On Wednesday morning Commissioner of Public Lands Hilary Franz took a final ride on a state Department of Natural Resources fire truck before officially handing it over to  Lewis County Fire District 4 in Morton as a part of ongoing DNR efforts to strengthen rural fire departments.

Before receiving the 2005 brush rig on Wednesday, the East County district had only one fire engine, built in 1977. 

“When there’s a fire you guys are often first on the line and we need you guys to have these resources,” Franz said to Fire Chief Bill Reynolds Wednesday at the Morton firehouse. 

This year DNR’s fire district assistance program has provided surplus engines to 17 fire districts in Washington. The fire engines provide the fire districts with a strengthened ability to respond quickly to wildfires in their area, reducing the chance of wildfire spreading.

The state legislature authorized DNR to transfer ownership of surplus engines to rural fire districts in wildfire-prone areas at no cost in 2017. 

“Transferring engines directly to fire districts ensures that local communities are better protected and better able to quickly put out wildfires. We are all in this together — all lands, all hands,” said Franz.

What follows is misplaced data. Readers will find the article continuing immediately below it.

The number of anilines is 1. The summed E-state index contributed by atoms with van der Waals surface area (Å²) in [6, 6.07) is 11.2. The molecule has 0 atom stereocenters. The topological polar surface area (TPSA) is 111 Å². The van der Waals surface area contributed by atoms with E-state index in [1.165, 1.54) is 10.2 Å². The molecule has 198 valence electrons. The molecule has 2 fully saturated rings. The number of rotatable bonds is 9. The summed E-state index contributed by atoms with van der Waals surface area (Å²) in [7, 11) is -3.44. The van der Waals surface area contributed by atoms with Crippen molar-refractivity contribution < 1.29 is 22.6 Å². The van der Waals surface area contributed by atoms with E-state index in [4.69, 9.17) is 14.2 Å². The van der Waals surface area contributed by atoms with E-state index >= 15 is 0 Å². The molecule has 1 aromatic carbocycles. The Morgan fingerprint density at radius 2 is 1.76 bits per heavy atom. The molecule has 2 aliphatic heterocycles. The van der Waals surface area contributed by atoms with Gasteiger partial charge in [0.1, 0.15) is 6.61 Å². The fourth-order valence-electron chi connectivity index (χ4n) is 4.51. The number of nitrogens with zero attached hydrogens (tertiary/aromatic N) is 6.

Lewis County Fire District 4 in Morton has 25 volunteer firefighters, “Most of our guys are 20 to 30 years old, small families and live and work here locally,” said Fire Chief Reynolds. 

“With the volunteers, everybody has a regular job. This is just filling, fill when you can, that’s how it was presented to me 15 years ago. Giving back to your community, that’s huge,” said Fire Chief Reynolds. 

“When there’s a fire, there’s like three districts coming just so we can get more numbers,” Reynolds said.

In addition to the fire engines, the DNR also provides training to small districts.

“We focus on quality training because I know that federal governments limit their training because of lack of resources and funding so our goal here is to start building the team,” said Franz.

“When we first launched that (training program) we had about 500 to 600. This year we had over 1,000 people training,” said Franz.

Franz shared an anecdote that showed the importance of a fire district having more than one truck, recounting a time when the DNR transferred a fire engine to a fire district in Chesaw in 2017.

“The day I got there with the fire truck was the day their truck broke down,” she said.

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